Don’t concern yourself with the interviewer’s failure to meet your expectations. Take an approach that fits with the realities of the process. Forget about getting feedback. Stop waiting and wondering. Find a positive, creative way to renew your visibility.
The invisibility of same-ness
Applicants, interviewees, and others vying for the attention of interviewers generally do the same things (like a “Thank You” follow-up) and say the same things in almost exactly the same way (like using email and snail mail), at about the same time (day of interview or next day initially, then one week later or so) using the same words (“Thank you…”, “I really appreciate…”, “..your time…”, “I am very interested…”) in the same format (style, font, standard stock, store bought “Thank You” cards, etc.).
Doing and saying the same things the same way at the same time as everyone else just smooths you into the crowd that much more.
Stand out in the crowd
There are thousands of bits of advice out there related to post interview follow up. My purpose here isn’t to inspire you with a magical technique guaranteed to land you a second interview. Instead, I’ll offer a reality check, some basic logic and a few ideas to help you gain visibility.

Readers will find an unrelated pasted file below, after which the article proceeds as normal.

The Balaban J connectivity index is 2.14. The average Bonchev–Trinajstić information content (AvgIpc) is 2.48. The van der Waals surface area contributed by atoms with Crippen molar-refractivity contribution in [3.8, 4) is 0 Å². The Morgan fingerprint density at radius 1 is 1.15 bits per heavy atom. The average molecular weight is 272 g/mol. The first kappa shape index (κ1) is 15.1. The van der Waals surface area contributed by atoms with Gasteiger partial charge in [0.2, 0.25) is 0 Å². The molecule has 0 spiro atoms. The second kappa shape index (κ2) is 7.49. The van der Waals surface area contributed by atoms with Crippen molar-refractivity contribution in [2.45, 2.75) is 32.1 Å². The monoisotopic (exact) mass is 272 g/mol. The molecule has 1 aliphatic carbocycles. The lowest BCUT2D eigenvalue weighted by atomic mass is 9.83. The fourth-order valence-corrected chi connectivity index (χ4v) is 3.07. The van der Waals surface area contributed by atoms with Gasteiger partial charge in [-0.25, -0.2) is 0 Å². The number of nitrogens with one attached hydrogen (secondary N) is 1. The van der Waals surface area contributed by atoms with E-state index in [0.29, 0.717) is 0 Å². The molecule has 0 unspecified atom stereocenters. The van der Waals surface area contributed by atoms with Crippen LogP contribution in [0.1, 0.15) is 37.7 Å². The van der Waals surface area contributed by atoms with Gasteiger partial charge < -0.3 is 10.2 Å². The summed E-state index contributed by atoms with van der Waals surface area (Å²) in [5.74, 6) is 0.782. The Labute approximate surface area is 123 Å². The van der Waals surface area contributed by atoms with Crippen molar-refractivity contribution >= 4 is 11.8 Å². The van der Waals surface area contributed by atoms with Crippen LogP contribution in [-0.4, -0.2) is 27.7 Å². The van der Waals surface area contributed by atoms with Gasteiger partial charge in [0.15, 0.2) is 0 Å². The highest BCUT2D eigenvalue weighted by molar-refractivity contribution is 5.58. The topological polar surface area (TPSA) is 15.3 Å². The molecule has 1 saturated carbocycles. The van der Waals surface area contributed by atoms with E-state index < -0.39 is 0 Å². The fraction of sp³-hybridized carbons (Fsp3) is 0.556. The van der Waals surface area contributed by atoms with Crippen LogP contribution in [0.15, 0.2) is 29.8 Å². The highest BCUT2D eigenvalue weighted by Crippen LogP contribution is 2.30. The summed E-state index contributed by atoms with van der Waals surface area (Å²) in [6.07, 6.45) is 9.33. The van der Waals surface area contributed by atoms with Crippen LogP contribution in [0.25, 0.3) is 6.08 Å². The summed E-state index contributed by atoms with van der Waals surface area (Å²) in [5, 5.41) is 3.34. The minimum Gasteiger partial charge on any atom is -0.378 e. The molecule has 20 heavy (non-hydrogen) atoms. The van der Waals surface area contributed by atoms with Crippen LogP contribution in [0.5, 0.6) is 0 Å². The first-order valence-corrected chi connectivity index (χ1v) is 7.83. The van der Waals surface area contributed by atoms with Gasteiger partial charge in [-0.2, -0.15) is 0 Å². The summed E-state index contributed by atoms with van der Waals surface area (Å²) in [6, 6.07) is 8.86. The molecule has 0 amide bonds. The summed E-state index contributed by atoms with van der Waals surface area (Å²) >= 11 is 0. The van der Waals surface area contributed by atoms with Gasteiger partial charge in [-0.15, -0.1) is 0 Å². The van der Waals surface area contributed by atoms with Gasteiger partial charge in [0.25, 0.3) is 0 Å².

In no particular order:
- Do something. In case you were wondering, it’s better to do something than nothing when you’re faced with interview process hang-time. Time isn’t working to your advantage. The employer is interviewing other candidates. After one week, you’re probably a vague recollection in the interviewer’s mind. Take action.
- Stop obsessing. Just a friendly reminder not to let your overwhelming desire for the “perfect” job interfere with your full-out job search. Maintain your active pursuit of every right-fit opportunity out there.
- “Thank You” emails typically get no response. Of course it was the right thing to do but “everyone” does it. Maybe you mailed a “Thank You” card too. Again, the right thing to do but standard ”Thank You” emails and letters aren’t going to get you anywhere. Drop your expectation for a reply.